Massachusetts woman sues Mario Batali, accuses him of sexually assaulting her in Boston
A 28-year-old Massachusetts woman is suing celebrity chef Mario Batali, accusing him of forcibly kissing and groping her while the two were at a Boston restaurant in April 2017.
The lawsuit, filed Wednesday in Suffolk Superior Court in Boston, alleges that when Natali Tene saw Batali in the restaurant she took a photo with her phone’s camera. Bataly is behind the massive Eataly complex in the Prudential Center and also cohosted ABC’S “The Chew” at Towne Stove and Spirits in the Back Bay.
Batali noticed Tene and invited her to take a selfie with him.
But when she approached him, “Batali grabbed and kissed Ms. Tene’s face, rubbed her breasts, grabbed her buttocks, put his hands between her legs and groped her groin area, and kept forcefully squeezing her face into his as he kissed her repeatedly,” according to the complaint.
“Without asking her permission or giving her any warning, and without having received any indication that she had any sexual interest in him whatsoever, which she did not, Batali sexually assaulted her,” the complaint alleges. “Batali’s actions . . . were unwanted and disgusting, and made Ms. Tene feel shocked and highly uncomfortable.”
Tene is seeking unknown damages “for the severe emotional distress she suffered,” including anxiety, self-doubt, and “a specific fear of being assaulted and/or touched in an inappropriate manner in public,” according to the complaint.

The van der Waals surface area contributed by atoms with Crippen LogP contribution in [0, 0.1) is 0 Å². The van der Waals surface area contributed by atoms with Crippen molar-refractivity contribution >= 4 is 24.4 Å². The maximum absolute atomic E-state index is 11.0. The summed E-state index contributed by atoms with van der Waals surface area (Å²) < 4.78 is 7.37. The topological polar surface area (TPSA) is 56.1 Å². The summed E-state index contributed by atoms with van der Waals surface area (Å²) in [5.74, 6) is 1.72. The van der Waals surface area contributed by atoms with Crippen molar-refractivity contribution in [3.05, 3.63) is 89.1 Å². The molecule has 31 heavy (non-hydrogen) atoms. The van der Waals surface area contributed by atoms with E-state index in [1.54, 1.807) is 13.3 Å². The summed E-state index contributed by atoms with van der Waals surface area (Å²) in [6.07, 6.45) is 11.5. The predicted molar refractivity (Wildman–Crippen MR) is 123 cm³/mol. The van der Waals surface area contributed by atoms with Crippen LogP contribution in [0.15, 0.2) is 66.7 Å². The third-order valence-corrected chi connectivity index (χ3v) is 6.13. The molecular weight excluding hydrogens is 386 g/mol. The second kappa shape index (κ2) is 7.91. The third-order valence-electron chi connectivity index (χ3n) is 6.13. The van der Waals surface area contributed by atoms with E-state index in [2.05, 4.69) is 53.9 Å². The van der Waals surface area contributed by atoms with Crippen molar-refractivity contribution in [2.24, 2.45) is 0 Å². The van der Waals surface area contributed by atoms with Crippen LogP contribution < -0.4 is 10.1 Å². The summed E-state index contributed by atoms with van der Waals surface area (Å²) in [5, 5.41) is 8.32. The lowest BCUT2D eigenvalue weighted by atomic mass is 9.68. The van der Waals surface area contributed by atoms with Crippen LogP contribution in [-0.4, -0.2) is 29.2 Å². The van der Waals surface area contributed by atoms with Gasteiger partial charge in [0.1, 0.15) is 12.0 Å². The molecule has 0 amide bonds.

Tene’s lawyers, Eric Baum and Matthew Fogelman, called their client’s experience “a nightmare.”
Batali could not be reached for comment.
Batali, who had owned dozens of restaurants worldwide — including Eataly at the Pru and Babbo Pizzeria on Fan Pier — stepped away from his restaurant empire in December 2017 after several women lodged sexual misconduct allegations against him on the website Eater. The allegations in the Eater story revealed a pattern of alleged groping, sexual innuendo, and other inappropriate and aggressive behavior over the course of several decades. In a statement to Eater at the time, Batali said that “much of the behavior described does, in fact, match up with ways I have acted.”
The lawsuit filed in Boston on Wednesday cites that report, as well as a “60 Minutes” segment that aired in May, in which several women who worked at a New York City restaurant frequented by Batali alleged that he tried to grope them.